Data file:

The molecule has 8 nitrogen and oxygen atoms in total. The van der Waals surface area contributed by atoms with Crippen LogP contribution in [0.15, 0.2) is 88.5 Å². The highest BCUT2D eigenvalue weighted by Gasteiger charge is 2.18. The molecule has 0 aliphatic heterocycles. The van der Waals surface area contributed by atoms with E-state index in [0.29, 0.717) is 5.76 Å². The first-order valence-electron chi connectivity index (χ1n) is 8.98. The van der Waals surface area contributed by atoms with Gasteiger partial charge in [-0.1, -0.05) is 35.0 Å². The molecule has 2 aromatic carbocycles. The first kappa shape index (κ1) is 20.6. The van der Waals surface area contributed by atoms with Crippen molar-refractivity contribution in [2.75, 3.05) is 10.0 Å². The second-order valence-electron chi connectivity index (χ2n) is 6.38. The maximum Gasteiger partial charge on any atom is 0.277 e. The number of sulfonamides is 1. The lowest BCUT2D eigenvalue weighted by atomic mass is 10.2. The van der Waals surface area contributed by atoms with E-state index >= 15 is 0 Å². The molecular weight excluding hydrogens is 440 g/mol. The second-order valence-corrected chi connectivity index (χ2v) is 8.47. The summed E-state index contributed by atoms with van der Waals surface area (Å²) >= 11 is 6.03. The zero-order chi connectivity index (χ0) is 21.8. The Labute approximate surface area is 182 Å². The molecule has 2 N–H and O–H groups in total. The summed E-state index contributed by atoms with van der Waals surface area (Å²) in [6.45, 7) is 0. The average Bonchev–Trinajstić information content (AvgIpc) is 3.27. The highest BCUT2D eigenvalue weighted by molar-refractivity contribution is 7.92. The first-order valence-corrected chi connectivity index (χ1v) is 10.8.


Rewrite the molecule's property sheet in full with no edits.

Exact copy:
The molecule has 8 nitrogen and oxygen atoms in total. The van der Waals surface area contributed by atoms with Crippen LogP contribution in [0.15, 0.2) is 88.5 Å². The highest BCUT2D eigenvalue weighted by Gasteiger charge is 2.18. The molecule has 0 aliphatic heterocycles. The van der Waals surface area contributed by atoms with E-state index in [0.29, 0.717) is 5.76 Å². The first-order valence-electron chi connectivity index (χ1n) is 8.98. The van der Waals surface area contributed by atoms with Gasteiger partial charge in [-0.1, -0.05) is 35.0 Å². The molecule has 2 aromatic carbocycles. The first kappa shape index (κ1) is 20.6. The van der Waals surface area contributed by atoms with Crippen molar-refractivity contribution in [2.75, 3.05) is 10.0 Å². The second-order valence-electron chi connectivity index (χ2n) is 6.38. The maximum Gasteiger partial charge on any atom is 0.277 e. The number of sulfonamides is 1. The lowest BCUT2D eigenvalue weighted by atomic mass is 10.2. The van der Waals surface area contributed by atoms with E-state index >= 15 is 0 Å². The molecular weight excluding hydrogens is 440 g/mol. The second-order valence-corrected chi connectivity index (χ2v) is 8.47. The summed E-state index contributed by atoms with van der Waals surface area (Å²) >= 11 is 6.03. The zero-order chi connectivity index (χ0) is 21.8. The Labute approximate surface area is 182 Å². The molecule has 2 N–H and O–H groups in total. The summed E-state index contributed by atoms with van der Waals surface area (Å²) in [6.45, 7) is 0. The average Bonchev–Trinajstić information content (AvgIpc) is 3.27. The highest BCUT2D eigenvalue weighted by molar-refractivity contribution is 7.92. The first-order valence-corrected chi connectivity index (χ1v) is 10.8.